FBI, billboard firm begin Vegas human trafficking campaign
By KEN RITTER
Sep. 22, 2017
LAS VEGAS (AP) — The FBI in Las Vegas is teaming with an advertising company donating billboard space to raise the profile of efforts to stop human trafficking in a state where brothels are legal in rural counties, but prostitution is illegal in cities such as Las Vegas and Reno, officials said Thursday.
"Anyone who calls this number will receive assistance," Aaron Rouse, the FBI agent in charge in Las Vegas, told reporters at an announcement timed to coincide with images appearing on 10 electronic billboards at busy crossroads and freeways around Sin City.
"This is not about law enforcement," Rouse said. "This is about saving lives."
The top Clear Channel Outdoor executive in Las Vegas, Adam Barthelmess, said the company donates outdoor advertising space in about 20 cities around the country, including Philadelphia, San Francisco, Phoenix, Houston, Des Moines, Iowa, and Albuquerque, New Mexico.
He called Las Vegas the first where billboards are being used to fight human trafficking.
Messages are being posted in English, Spanish and Chinese. Barthelmess estimated the value of the company donation over the one-year program at $2 million.
Toll-free calls will be fielded 24 hours a day in more than 200 languages by the National Human Trafficking Hotline, said Sandra Breault, FBI Las Vegas spokeswoman.
The hotline was started in December 2007 by Polaris, a nonprofit non-governmental organization that connects trafficking victims and survivors to support and services.
Rouse called electronic billboards a new tool amid other FBI efforts to identify victims and prosecute people who bring them across state lines. The agency has for more than a decade reported results under a program dubbed Operation Cross Country.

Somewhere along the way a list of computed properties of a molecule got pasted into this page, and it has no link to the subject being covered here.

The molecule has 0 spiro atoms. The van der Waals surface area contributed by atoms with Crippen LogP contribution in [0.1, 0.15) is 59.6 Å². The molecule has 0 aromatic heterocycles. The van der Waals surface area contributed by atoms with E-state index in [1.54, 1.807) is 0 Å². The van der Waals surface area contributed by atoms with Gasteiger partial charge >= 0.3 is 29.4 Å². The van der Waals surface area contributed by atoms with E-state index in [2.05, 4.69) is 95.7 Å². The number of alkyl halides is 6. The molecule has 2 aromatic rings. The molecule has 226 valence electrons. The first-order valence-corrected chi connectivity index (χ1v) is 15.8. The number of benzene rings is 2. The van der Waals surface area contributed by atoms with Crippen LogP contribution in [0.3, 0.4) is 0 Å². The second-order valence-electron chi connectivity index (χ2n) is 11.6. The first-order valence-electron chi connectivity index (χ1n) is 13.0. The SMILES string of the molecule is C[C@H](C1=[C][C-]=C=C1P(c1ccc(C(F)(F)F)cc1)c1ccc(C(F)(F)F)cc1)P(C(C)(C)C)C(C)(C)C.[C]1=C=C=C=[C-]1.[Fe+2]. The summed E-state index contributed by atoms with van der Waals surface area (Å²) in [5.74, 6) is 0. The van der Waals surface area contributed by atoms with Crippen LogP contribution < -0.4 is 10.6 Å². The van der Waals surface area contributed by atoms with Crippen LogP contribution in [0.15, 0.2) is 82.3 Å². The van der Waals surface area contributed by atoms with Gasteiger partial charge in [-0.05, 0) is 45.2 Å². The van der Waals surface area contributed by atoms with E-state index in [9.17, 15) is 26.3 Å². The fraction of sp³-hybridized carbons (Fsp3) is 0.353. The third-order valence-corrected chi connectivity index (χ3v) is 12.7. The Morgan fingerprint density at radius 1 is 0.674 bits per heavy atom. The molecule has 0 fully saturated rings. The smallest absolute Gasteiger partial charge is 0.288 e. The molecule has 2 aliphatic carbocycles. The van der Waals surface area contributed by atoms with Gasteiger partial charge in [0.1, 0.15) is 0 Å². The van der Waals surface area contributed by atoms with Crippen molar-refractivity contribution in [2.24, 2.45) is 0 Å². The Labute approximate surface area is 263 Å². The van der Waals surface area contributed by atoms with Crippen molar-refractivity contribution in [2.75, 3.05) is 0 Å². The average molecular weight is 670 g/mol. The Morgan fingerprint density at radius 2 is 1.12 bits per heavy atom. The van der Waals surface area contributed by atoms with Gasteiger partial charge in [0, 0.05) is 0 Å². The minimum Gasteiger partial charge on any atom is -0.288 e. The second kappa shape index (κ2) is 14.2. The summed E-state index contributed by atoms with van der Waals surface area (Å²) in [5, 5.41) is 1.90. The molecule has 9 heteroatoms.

Last October, the bureau reported finding three minors and arresting 44 adult prostitutes in Nevada.
The FBI chief said officials believe about 70 percent of trafficking victims are forced into sex and about 30 percent are pressed into labor by criminals using force and coercion to prevent them from getting free.
A yearlong academic study of sex trafficking in Las Vegas released in February offered a glimpse into the shadowy world where underage girls, threatened by pimps, solicit for business in casinos, on streets and online.
Researchers from Arizona State University identified and studied 190 sex-trafficking victims in Las Vegas in 2014, with the average underage victim aged 16. The youngest was 12.
The report also pointed to difficulties prosecuting accused sex traffickers, with only about one in five of the 159 cases studied resulting in convictions.
The average trafficker was 29, and 80 percent had criminal histories. Most came from outside Nevada, and most of them were from California.
California state Attorney General Xavier Becerra in July called human trafficking one of the fastest-growing criminal enterprises worldwide. At the time, he announced filing criminal charges against three people accused of pimping teenagers, ages 15 to 17, through internet postings to customers in California, Texas and Nevada, including Las Vegas.